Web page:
The nostalgia factor was high for Sunday night’s classic rockfest at SPAC: Cheap Trick, Heart and Journey played to one of the largest crowds all summer. Time travel may have been the main attraction for some, but much of the music was good as well.
Headliners Journey have made comparisons unavoidable by touring with a singer other than their classic, Steve Perry, who was as crucial to their sound as Robert Plant is to Led Zeppelin. Their replacement is the (understandably) excitable Arnel Pineda. At times, Pineda was like a fan who found himself onstage and couldn’t believe his good fortune. His style and tone is close to Perry’s, but it may have been a wise idea creatively to have picked someone with a clear departure from Perry’s style. Still, Pineda works well enough for a fun re-creation.
Aside from the singer issue, Journey’s set was a good time. The hits came often: “Separate Ways,” “Open Arms,” “When The Lights Go Down In The City,” and the now infamous “Sopranos” series-closing “Don’t Stop Believing.” As solid as the whole band is, without early members Gregg Rolie and Steve Smith, it’s mainly Neal Schon’s show now. He’s professional and a bona fide guitar god. From his clear, singing tone, to his blistering distorted solos, he makes everything look effortless.
To the Heart
Anyone disappointed at the absence of Journey’s heyday singer should’ve been vocally satisfied by just one tune of Heart’s Ann Wilson’s singing. She can match Deep Purple’s Ian Gillan for power and could basically out-sing nearly any rock singer with her tone, dynamics and perfect intonation. On their most hard-rocking tunes, like “Barracuda” and “Magic Man,” the band matched Ann for intensity and energy. Thirty years on and this band is still has the energy of 20-year-olds.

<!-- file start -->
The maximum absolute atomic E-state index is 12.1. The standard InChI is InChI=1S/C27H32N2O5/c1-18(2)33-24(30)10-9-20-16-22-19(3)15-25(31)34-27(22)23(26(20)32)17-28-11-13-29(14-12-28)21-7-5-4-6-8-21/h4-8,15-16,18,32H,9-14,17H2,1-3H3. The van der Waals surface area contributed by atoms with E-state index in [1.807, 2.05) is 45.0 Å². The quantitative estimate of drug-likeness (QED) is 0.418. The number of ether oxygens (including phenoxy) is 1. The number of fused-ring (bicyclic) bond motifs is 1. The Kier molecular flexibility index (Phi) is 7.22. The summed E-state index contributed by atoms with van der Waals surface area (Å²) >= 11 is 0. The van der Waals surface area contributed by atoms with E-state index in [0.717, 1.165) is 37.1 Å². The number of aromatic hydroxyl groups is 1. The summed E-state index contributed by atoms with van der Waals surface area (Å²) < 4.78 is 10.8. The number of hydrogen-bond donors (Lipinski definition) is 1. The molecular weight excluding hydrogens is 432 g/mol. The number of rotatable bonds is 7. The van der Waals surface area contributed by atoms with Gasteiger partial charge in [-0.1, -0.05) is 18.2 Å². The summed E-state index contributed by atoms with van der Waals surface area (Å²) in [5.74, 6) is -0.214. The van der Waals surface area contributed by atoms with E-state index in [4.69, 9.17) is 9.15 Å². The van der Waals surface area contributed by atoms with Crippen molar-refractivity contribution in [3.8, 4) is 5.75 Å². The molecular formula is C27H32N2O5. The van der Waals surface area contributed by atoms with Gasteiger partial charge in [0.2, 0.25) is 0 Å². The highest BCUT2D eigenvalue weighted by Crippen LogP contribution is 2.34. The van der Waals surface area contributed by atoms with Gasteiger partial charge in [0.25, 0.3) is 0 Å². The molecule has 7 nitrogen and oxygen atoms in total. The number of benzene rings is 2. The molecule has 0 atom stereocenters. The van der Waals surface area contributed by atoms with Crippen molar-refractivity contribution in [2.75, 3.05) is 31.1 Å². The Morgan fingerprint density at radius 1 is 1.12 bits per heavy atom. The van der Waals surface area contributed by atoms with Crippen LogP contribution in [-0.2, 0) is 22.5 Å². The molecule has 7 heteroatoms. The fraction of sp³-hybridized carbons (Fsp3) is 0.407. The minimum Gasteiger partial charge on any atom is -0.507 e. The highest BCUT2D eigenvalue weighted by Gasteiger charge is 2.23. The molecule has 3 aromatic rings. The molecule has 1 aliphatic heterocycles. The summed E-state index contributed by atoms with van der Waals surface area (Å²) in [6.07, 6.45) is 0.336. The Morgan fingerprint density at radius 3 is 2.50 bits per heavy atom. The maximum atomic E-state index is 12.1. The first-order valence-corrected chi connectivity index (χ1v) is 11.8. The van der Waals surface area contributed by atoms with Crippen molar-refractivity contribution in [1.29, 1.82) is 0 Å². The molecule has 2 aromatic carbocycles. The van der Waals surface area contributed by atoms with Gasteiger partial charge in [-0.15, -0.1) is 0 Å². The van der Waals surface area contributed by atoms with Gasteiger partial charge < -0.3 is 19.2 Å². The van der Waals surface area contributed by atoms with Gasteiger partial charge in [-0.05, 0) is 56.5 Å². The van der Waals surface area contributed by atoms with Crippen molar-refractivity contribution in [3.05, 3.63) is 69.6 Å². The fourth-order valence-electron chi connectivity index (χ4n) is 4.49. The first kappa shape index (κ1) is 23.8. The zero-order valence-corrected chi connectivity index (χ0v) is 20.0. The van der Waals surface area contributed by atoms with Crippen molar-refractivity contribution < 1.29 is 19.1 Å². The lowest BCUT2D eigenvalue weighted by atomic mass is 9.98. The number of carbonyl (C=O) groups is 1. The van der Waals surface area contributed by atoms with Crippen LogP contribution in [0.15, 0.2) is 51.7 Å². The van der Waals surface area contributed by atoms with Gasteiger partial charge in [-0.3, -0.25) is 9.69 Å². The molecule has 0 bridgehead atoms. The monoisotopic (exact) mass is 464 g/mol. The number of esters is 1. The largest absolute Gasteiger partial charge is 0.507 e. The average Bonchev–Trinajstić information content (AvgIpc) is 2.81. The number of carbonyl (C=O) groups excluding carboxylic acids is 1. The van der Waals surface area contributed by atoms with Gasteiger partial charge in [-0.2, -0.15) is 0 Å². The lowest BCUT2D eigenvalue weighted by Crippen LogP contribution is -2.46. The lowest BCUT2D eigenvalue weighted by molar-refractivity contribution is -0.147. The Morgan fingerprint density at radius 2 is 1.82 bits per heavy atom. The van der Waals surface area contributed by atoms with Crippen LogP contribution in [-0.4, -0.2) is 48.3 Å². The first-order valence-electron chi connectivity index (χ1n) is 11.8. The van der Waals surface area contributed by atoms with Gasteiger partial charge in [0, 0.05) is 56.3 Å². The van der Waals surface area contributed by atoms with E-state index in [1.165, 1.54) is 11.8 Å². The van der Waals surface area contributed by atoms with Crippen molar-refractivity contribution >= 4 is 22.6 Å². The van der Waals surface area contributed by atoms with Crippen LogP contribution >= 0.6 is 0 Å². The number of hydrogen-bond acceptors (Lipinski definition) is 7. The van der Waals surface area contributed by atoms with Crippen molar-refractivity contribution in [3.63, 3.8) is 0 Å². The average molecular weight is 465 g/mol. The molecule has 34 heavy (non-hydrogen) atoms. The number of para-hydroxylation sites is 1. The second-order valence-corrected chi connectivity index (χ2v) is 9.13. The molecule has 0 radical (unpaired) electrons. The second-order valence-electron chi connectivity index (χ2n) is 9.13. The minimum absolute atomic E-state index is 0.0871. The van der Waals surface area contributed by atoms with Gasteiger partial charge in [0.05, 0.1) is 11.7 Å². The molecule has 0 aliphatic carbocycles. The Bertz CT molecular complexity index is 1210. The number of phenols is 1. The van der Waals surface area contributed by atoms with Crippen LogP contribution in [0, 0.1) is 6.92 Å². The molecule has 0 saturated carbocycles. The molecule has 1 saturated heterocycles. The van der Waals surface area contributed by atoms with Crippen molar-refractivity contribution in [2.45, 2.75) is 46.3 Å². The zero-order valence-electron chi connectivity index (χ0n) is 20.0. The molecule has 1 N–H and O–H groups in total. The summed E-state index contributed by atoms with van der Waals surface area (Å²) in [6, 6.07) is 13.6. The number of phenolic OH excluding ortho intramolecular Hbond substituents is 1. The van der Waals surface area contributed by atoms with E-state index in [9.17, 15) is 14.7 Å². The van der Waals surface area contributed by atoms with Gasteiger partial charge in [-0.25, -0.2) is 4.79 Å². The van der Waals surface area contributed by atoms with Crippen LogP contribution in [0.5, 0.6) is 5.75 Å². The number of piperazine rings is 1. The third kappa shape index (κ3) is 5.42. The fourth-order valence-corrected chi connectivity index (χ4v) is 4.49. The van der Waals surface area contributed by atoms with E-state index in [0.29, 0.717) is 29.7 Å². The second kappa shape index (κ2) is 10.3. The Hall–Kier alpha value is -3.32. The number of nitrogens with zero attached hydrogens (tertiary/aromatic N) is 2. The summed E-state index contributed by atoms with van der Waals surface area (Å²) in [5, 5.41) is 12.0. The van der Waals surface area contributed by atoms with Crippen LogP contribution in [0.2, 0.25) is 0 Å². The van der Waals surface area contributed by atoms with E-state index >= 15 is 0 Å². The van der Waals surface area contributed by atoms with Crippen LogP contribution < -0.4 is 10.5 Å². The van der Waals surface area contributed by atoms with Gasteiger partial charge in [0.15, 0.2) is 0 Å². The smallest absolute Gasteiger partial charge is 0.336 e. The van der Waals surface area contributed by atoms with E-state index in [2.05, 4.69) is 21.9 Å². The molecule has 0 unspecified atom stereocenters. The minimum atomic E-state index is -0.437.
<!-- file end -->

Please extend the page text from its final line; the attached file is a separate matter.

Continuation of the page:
Ann’s sister, guitarist Nancy Wilson, shined on acoustic guitar, mandolin and even a little harmonica. Her percussive rhythm playing, musical phrasing, and voicings using the guitar’s nature to its advantage are still crisp. Backing up her sister on a cathartic version of The Who’s “Love Reign O'er Me,” she jumped, kicked and whirled like a banshee having the time of her life. Covering a power ballad by The Who was the perfect choice to highlight the power of Ann’s voice and to show off the arranging skills of Nancy. They made the tune their own.
Heart filled out their set with multiple classics, including “Crazy On You,” “Never,” and another cover tune: Led Zeppelin’s “Going To California.” They paid tribute to their roots as they have been roots for others following them. Excellent set.
Cheap Trick opened the show and took a few songs to hit their stride. Their hits were played while all other material was blatant filler. Tunes such as “Surrender” and “Dream Police” didn’t fail to get people on their feet early in the evening. But the backbone of their set was guitarist Rick Nielsen’s showmanship. Constantly prowling the stage, he changed his guitars as often as Sara Jessica Parker changes clothes in “Sex and the City.” He also wore his signature suit, bow tie and Angus Young-style baseball cap. Just like the old days.